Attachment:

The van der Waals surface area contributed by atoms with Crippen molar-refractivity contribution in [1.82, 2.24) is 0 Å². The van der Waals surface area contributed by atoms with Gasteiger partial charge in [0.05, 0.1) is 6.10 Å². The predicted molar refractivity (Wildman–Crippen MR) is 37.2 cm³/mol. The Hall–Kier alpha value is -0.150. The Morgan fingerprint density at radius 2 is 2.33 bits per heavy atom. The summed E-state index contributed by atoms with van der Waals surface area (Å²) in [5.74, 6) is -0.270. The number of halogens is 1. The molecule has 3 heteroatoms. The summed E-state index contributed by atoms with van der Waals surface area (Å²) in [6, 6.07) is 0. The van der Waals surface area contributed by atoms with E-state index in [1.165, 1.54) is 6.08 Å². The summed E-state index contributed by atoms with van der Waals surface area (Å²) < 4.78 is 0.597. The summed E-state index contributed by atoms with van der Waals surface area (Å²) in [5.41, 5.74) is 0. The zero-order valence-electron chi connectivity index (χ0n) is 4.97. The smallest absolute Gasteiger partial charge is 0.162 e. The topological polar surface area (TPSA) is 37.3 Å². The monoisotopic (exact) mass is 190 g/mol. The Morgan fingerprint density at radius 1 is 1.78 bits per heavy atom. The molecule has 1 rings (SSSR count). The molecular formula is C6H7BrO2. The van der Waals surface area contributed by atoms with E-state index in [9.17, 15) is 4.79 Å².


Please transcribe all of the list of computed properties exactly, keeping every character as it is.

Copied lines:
The van der Waals surface area contributed by atoms with Crippen molar-refractivity contribution in [1.82, 2.24) is 0 Å². The van der Waals surface area contributed by atoms with Gasteiger partial charge in [0.05, 0.1) is 6.10 Å². The predicted molar refractivity (Wildman–Crippen MR) is 37.2 cm³/mol. The Hall–Kier alpha value is -0.150. The Morgan fingerprint density at radius 2 is 2.33 bits per heavy atom. The summed E-state index contributed by atoms with van der Waals surface area (Å²) in [5.74, 6) is -0.270. The number of halogens is 1. The molecule has 3 heteroatoms. The summed E-state index contributed by atoms with van der Waals surface area (Å²) in [6, 6.07) is 0. The van der Waals surface area contributed by atoms with E-state index in [1.165, 1.54) is 6.08 Å². The summed E-state index contributed by atoms with van der Waals surface area (Å²) < 4.78 is 0.597. The summed E-state index contributed by atoms with van der Waals surface area (Å²) in [5.41, 5.74) is 0. The zero-order valence-electron chi connectivity index (χ0n) is 4.97. The smallest absolute Gasteiger partial charge is 0.162 e. The topological polar surface area (TPSA) is 37.3 Å². The monoisotopic (exact) mass is 190 g/mol. The Morgan fingerprint density at radius 1 is 1.78 bits per heavy atom. The molecule has 1 rings (SSSR count). The molecular formula is C6H7BrO2. The van der Waals surface area contributed by atoms with E-state index in [9.17, 15) is 4.79 Å².